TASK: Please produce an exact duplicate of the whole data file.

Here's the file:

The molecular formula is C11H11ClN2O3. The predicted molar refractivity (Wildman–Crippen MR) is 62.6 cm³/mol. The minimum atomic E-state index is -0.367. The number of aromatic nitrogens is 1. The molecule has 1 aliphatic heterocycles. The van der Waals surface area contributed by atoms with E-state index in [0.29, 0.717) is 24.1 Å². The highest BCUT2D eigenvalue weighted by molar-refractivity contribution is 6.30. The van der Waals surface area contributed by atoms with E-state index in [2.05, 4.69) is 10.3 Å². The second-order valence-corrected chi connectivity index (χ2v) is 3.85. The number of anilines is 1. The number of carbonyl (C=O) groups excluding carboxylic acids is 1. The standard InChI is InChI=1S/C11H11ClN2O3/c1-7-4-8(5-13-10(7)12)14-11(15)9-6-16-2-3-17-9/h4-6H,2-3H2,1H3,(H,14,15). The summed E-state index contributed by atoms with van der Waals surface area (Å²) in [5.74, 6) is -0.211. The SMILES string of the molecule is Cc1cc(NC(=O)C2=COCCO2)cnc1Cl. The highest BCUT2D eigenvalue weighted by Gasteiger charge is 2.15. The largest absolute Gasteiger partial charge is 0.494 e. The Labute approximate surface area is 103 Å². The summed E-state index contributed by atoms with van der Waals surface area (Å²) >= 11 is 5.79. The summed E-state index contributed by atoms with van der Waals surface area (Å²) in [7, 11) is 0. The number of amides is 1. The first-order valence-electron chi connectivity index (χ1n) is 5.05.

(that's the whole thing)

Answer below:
The molecular formula is C11H11ClN2O3. The predicted molar refractivity (Wildman–Crippen MR) is 62.6 cm³/mol. The minimum atomic E-state index is -0.367. The number of aromatic nitrogens is 1. The molecule has 1 aliphatic heterocycles. The van der Waals surface area contributed by atoms with E-state index in [0.29, 0.717) is 24.1 Å². The highest BCUT2D eigenvalue weighted by molar-refractivity contribution is 6.30. The van der Waals surface area contributed by atoms with E-state index in [2.05, 4.69) is 10.3 Å². The second-order valence-corrected chi connectivity index (χ2v) is 3.85. The number of anilines is 1. The number of carbonyl (C=O) groups excluding carboxylic acids is 1. The standard InChI is InChI=1S/C11H11ClN2O3/c1-7-4-8(5-13-10(7)12)14-11(15)9-6-16-2-3-17-9/h4-6H,2-3H2,1H3,(H,14,15). The summed E-state index contributed by atoms with van der Waals surface area (Å²) in [5.74, 6) is -0.211. The SMILES string of the molecule is Cc1cc(NC(=O)C2=COCCO2)cnc1Cl. The highest BCUT2D eigenvalue weighted by Gasteiger charge is 2.15. The largest absolute Gasteiger partial charge is 0.494 e. The Labute approximate surface area is 103 Å². The summed E-state index contributed by atoms with van der Waals surface area (Å²) >= 11 is 5.79. The summed E-state index contributed by atoms with van der Waals surface area (Å²) in [7, 11) is 0. The number of amides is 1. The first-order valence-electron chi connectivity index (χ1n) is 5.05.